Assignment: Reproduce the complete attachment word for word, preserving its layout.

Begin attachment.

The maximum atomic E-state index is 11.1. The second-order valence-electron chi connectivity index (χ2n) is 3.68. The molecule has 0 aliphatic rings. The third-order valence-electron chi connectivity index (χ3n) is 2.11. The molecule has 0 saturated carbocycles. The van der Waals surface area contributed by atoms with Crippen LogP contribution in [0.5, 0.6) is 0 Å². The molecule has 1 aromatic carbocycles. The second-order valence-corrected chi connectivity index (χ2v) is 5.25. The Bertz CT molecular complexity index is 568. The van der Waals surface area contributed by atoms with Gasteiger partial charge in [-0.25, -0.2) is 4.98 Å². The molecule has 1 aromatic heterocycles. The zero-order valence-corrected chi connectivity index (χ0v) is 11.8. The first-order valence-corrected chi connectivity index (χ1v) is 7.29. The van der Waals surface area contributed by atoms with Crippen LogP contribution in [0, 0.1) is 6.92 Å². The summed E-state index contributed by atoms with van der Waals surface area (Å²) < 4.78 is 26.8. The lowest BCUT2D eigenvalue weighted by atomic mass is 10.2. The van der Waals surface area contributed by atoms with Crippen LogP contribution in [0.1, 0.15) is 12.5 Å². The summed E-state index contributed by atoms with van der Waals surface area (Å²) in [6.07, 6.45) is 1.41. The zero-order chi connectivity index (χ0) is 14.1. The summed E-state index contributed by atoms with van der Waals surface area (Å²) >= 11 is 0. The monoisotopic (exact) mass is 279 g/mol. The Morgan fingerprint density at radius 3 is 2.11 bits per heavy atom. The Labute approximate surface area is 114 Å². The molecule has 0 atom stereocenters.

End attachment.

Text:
The maximum atomic E-state index is 11.1. The second-order valence-electron chi connectivity index (χ2n) is 3.68. The molecule has 0 aliphatic rings. The third-order valence-electron chi connectivity index (χ3n) is 2.11. The molecule has 0 saturated carbocycles. The van der Waals surface area contributed by atoms with Crippen LogP contribution in [0.5, 0.6) is 0 Å². The molecule has 1 aromatic carbocycles. The second-order valence-corrected chi connectivity index (χ2v) is 5.25. The Bertz CT molecular complexity index is 568. The van der Waals surface area contributed by atoms with Gasteiger partial charge in [-0.25, -0.2) is 4.98 Å². The molecule has 1 aromatic heterocycles. The zero-order valence-corrected chi connectivity index (χ0v) is 11.8. The first-order valence-corrected chi connectivity index (χ1v) is 7.29. The van der Waals surface area contributed by atoms with Crippen LogP contribution in [0, 0.1) is 6.92 Å². The summed E-state index contributed by atoms with van der Waals surface area (Å²) < 4.78 is 26.8. The lowest BCUT2D eigenvalue weighted by atomic mass is 10.2. The van der Waals surface area contributed by atoms with Crippen LogP contribution in [0.1, 0.15) is 12.5 Å². The summed E-state index contributed by atoms with van der Waals surface area (Å²) in [6.07, 6.45) is 1.41. The zero-order chi connectivity index (χ0) is 14.1. The summed E-state index contributed by atoms with van der Waals surface area (Å²) >= 11 is 0. The monoisotopic (exact) mass is 279 g/mol. The Morgan fingerprint density at radius 3 is 2.11 bits per heavy atom. The Labute approximate surface area is 114 Å². The molecule has 0 atom stereocenters.